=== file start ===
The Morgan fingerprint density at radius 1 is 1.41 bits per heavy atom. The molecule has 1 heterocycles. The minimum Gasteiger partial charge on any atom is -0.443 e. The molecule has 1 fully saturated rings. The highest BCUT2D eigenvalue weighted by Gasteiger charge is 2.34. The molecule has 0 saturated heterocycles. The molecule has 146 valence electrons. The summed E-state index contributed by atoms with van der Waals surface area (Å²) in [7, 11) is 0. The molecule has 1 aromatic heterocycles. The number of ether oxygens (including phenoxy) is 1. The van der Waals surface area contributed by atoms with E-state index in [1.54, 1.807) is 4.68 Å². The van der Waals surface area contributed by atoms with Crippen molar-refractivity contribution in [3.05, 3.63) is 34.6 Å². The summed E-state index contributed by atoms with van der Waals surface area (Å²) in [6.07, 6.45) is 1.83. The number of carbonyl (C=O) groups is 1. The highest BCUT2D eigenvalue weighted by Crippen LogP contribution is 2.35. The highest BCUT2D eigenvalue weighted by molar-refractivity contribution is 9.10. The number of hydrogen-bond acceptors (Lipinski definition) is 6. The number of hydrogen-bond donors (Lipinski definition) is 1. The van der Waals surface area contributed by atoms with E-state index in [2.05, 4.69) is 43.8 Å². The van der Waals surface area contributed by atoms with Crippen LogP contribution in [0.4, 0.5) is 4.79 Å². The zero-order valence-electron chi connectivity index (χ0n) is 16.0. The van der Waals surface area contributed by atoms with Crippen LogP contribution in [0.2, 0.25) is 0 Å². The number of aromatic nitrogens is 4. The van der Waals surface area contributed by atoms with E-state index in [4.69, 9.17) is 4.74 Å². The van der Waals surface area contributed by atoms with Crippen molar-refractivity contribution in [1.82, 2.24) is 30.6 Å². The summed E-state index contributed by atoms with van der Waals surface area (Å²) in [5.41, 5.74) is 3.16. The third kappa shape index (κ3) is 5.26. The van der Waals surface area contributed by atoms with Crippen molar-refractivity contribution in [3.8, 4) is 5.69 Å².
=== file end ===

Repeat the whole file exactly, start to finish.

The Morgan fingerprint density at radius 1 is 1.41 bits per heavy atom. The molecule has 1 heterocycles. The minimum Gasteiger partial charge on any atom is -0.443 e. The molecule has 1 fully saturated rings. The highest BCUT2D eigenvalue weighted by Gasteiger charge is 2.34. The molecule has 0 saturated heterocycles. The molecule has 146 valence electrons. The summed E-state index contributed by atoms with van der Waals surface area (Å²) in [7, 11) is 0. The molecule has 1 aromatic heterocycles. The number of ether oxygens (including phenoxy) is 1. The van der Waals surface area contributed by atoms with E-state index in [1.54, 1.807) is 4.68 Å². The van der Waals surface area contributed by atoms with Crippen molar-refractivity contribution in [3.05, 3.63) is 34.6 Å². The summed E-state index contributed by atoms with van der Waals surface area (Å²) in [6.07, 6.45) is 1.83. The number of carbonyl (C=O) groups is 1. The highest BCUT2D eigenvalue weighted by Crippen LogP contribution is 2.35. The highest BCUT2D eigenvalue weighted by molar-refractivity contribution is 9.10. The number of hydrogen-bond acceptors (Lipinski definition) is 6. The number of hydrogen-bond donors (Lipinski definition) is 1. The van der Waals surface area contributed by atoms with E-state index in [2.05, 4.69) is 43.8 Å². The van der Waals surface area contributed by atoms with Crippen LogP contribution in [0.4, 0.5) is 4.79 Å². The zero-order valence-electron chi connectivity index (χ0n) is 16.0. The van der Waals surface area contributed by atoms with Crippen LogP contribution in [0.2, 0.25) is 0 Å². The number of aromatic nitrogens is 4. The van der Waals surface area contributed by atoms with E-state index in [4.69, 9.17) is 4.74 Å². The van der Waals surface area contributed by atoms with Crippen molar-refractivity contribution in [1.82, 2.24) is 30.6 Å². The summed E-state index contributed by atoms with van der Waals surface area (Å²) in [5.41, 5.74) is 3.16. The third kappa shape index (κ3) is 5.26. The van der Waals surface area contributed by atoms with Crippen molar-refractivity contribution in [3.8, 4) is 5.69 Å².